"The item, wages ... cannot be sustained. It is based on a loss of salary during the time plaintiff was incapacitated. But he did not lose any salary. It was paid to him. True he says it was a gift. ... His salary was $85 per week and he received it. Characterizing as a gift the money paid to him does not make it so. To permit a recovery of money under the guise of wages

[ 389 Pa. Page 352]

    lost would, with the facts as they here appear, open a wide door to misrepresentation and fraud in this class of cases."

In Stevenson v. Pa. Sports and Enterprises, Inc., 372 Pa., supra, the Court said (page 163): "'Whether a plaintiff may recover loss of wages from a tortfeasor where the injured party has been paid the wages by his employer is to be determined by the evidence. The rule of law is clear: if the payments by the employer were a gratuity or gift, claimant may recover for loss of wages against a third party tortfeasor. The generosity of the employer does not redound to the benefit of the wrongdoer.'"

The plaintiff testified in that case that the money paid to him by his employer was a gift and the Court found that there was ample evidence from which the jury could have concluded that the payments were a gift rather than wages.

In the case at bar, plaintiff has failed to (1) allege, or (2) prove that the payments of salary which he received as an executive (vice president) from his employer after the accident were a gratuity.

In the light of the evidence in this case it was error for the Court to allow the jury to award plaintiff damages for loss of salary which he claimed amounted to $10,000, and which he did not lose but, on the contrary, received. We believe that the ends of justice will best be served, not by awarding a new trial, but by reducing the judgment.


Judgment in the amount of $40,000 is reduced to $30,000 and as thus modified, is affirmed.

[ 389 Pa. Page 353]


W. Stanley Kite, 61 years of age, was injured on April 5, 1953, in an automobile accident, liability for which is now settled. The violence of the impact was such that he suffered unconsciousness and fractures of the leg which caused it to hinge in the wrong direction. He underwent three operations, his leg was placed in a cast several times, he was immobilized many months in the hospital and in his bed at home. His leg underwent atrophy to the extent that he now walks with a limp. He also carries in the mended bone a steel pin, the presence of which may in the future subject him to another operation. In addition to the leg disablement the plaintiff experienced a nervous facial twitching and some memory loss resulting from the brain concussion.

The jury awarded him a verdict of $40,000, which the Majority of this Court has reduced to $30,000. I see no warrant for this drastic action. We have frequently said that a verdict is to be reduced only when it shocks our sense of justice.*fn* I feel no shock.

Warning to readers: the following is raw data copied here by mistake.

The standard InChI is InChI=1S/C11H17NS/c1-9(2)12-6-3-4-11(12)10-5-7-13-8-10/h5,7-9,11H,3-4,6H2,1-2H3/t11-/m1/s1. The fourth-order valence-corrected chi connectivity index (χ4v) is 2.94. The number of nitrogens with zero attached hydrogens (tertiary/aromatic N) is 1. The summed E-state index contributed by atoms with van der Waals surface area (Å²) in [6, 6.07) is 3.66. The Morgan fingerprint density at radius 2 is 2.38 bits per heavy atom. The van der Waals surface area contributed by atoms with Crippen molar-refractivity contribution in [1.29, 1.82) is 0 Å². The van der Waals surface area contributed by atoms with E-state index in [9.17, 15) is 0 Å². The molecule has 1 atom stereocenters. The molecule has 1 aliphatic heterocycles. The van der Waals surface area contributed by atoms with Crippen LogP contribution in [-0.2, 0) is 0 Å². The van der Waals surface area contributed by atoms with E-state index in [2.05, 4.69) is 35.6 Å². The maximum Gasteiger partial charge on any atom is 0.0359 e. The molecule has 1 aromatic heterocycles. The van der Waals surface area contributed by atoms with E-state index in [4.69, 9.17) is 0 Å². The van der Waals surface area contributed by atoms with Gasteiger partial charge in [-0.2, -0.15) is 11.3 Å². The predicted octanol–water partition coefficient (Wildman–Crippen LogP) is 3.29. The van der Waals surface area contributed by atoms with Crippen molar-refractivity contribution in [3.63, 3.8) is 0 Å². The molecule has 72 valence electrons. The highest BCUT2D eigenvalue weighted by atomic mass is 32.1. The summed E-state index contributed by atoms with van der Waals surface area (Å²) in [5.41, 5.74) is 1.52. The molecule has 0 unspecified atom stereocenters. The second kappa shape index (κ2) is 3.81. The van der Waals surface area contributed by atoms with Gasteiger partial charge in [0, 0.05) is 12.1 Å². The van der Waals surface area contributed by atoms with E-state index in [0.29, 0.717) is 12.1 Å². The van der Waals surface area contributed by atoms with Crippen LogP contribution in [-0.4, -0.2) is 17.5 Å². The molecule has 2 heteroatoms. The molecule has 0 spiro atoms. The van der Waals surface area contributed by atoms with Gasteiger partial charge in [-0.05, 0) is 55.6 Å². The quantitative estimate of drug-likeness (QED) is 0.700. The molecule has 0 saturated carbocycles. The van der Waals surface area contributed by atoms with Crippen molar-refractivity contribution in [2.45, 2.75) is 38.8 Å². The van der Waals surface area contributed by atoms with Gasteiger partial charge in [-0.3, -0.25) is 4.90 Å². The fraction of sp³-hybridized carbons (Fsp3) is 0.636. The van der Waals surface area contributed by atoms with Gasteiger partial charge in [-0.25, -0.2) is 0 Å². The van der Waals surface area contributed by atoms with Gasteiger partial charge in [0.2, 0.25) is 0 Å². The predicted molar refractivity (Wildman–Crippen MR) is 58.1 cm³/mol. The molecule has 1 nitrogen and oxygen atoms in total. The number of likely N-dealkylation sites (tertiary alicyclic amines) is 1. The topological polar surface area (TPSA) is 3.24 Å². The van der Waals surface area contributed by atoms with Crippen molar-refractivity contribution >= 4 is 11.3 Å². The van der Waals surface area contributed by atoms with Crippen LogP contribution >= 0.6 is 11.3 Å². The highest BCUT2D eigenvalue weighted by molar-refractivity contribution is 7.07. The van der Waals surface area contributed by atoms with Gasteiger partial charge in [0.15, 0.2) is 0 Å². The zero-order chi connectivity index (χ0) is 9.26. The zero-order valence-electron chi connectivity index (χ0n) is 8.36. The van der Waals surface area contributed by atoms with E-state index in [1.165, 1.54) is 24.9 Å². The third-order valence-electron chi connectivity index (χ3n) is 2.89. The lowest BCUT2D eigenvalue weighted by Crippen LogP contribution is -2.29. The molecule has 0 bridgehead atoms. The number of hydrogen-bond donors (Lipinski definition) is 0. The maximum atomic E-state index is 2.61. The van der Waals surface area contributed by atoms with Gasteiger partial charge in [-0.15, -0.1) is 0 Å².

As vice president of an insurance company the plaintiff Kite received an annual salary of $19,500. The appellant Renick admits in his brief: "As a result of this accident, he did not attend his office on a regular basis from April 7, 1953, until October, 1953, a period of approximately six months. During the next three months he continued to wear a cast and to use crutches. He underwent a second operation in January, 1954, from which he convalesced at home until February, 1954."

Although the appellant thus concedes that the plaintiff was unable to attend to his duties for almost ten months, he argues that the plaintiff is not entitled

[ 389 Pa. Page 354]

    to any monetary damages for this period (exclusive of medical expenses) because he was paid his regular salary. But if Kite's employer was benevolently disposed toward his injured employee and was willing to pay him his salary even though he did not work, what right does Renick have to complain? A tortfeasor is responsible monetarily for all damages flowing from his tortuous act, irrespective of kindnesses visited upon his victim. A tortfeasor may not ask credit for the value of an artificial limb donated to the person who lost a leg through his negligence. The coins cast into the hat of the crippled victim of an accident are not to be turned over to the person who crippled him.

The majority of this Court has decided that Renick is correct in his position that there should be deducted from the jury's verdict the amount of salary paid Kite during the controverted period. However, in supporting the appellant's position the Majority cites a case which is authority to the exact contrary of what the appellant maintains. The Majority Opinion quotes from the case Stevenson v. Pa. Sports and Enterprises, Inc., 372 Pa. 157, 163, as follows: "'Whether a plaintiff may recover loss of wages from a tortfeasor where the injured party has been paid the wages by his employer is to be determined by the evidence. The rule of law is clear: if the payments by the employer were a gratuity or gift, claimant may recover for loss of wages against a third party tortfeasor. The generosity of the employer does not redound to the benefit of the wrongdoer.'"*fn** This statement of sound policy was originally enunciated by Judge ARNOLD of the Superior Court (now Justice of this Court) in the case of Schwoerer Philadelphia, 167 Pa. Superior Ct. 356, 360, on July 20, 1950.